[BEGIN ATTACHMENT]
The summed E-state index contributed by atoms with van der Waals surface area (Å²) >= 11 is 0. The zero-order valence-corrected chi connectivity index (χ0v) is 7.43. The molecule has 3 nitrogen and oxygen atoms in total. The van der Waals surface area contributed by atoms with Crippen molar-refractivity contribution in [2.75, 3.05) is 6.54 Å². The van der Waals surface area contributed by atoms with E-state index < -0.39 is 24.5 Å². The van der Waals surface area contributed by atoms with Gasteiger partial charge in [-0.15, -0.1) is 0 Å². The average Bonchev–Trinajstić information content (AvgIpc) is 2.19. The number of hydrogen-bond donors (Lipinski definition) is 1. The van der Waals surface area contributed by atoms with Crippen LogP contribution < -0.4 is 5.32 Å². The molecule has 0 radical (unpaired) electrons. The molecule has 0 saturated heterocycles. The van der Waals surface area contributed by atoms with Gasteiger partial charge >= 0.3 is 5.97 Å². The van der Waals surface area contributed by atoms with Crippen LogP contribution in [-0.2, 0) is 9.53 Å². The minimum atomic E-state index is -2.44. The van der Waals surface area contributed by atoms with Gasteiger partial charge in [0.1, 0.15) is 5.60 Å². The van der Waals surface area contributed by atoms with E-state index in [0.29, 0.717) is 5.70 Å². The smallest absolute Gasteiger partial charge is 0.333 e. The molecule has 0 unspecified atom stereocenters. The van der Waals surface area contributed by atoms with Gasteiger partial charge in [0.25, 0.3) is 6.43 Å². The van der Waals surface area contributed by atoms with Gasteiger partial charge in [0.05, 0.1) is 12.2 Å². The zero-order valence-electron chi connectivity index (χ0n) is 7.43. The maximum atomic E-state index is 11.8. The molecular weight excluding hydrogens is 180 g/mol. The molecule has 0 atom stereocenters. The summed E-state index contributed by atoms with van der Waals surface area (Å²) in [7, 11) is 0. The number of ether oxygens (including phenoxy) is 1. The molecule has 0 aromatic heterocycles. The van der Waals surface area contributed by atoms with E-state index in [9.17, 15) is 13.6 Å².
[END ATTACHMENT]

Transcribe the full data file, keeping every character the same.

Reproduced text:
The summed E-state index contributed by atoms with van der Waals surface area (Å²) >= 11 is 0. The zero-order valence-corrected chi connectivity index (χ0v) is 7.43. The molecule has 3 nitrogen and oxygen atoms in total. The van der Waals surface area contributed by atoms with Crippen molar-refractivity contribution in [2.75, 3.05) is 6.54 Å². The van der Waals surface area contributed by atoms with E-state index < -0.39 is 24.5 Å². The van der Waals surface area contributed by atoms with Gasteiger partial charge in [-0.15, -0.1) is 0 Å². The average Bonchev–Trinajstić information content (AvgIpc) is 2.19. The number of hydrogen-bond donors (Lipinski definition) is 1. The van der Waals surface area contributed by atoms with Crippen LogP contribution < -0.4 is 5.32 Å². The molecule has 0 radical (unpaired) electrons. The molecule has 0 saturated heterocycles. The van der Waals surface area contributed by atoms with Gasteiger partial charge >= 0.3 is 5.97 Å². The van der Waals surface area contributed by atoms with Crippen LogP contribution in [-0.2, 0) is 9.53 Å². The minimum atomic E-state index is -2.44. The van der Waals surface area contributed by atoms with Gasteiger partial charge in [0.1, 0.15) is 5.60 Å². The van der Waals surface area contributed by atoms with E-state index in [0.29, 0.717) is 5.70 Å². The smallest absolute Gasteiger partial charge is 0.333 e. The molecule has 0 unspecified atom stereocenters. The van der Waals surface area contributed by atoms with Gasteiger partial charge in [0.25, 0.3) is 6.43 Å². The van der Waals surface area contributed by atoms with Gasteiger partial charge in [0.05, 0.1) is 12.2 Å². The zero-order valence-electron chi connectivity index (χ0n) is 7.43. The maximum atomic E-state index is 11.8. The molecular weight excluding hydrogens is 180 g/mol. The molecule has 0 atom stereocenters. The summed E-state index contributed by atoms with van der Waals surface area (Å²) in [7, 11) is 0. The number of ether oxygens (including phenoxy) is 1. The molecule has 0 aromatic heterocycles. The van der Waals surface area contributed by atoms with E-state index in [9.17, 15) is 13.6 Å².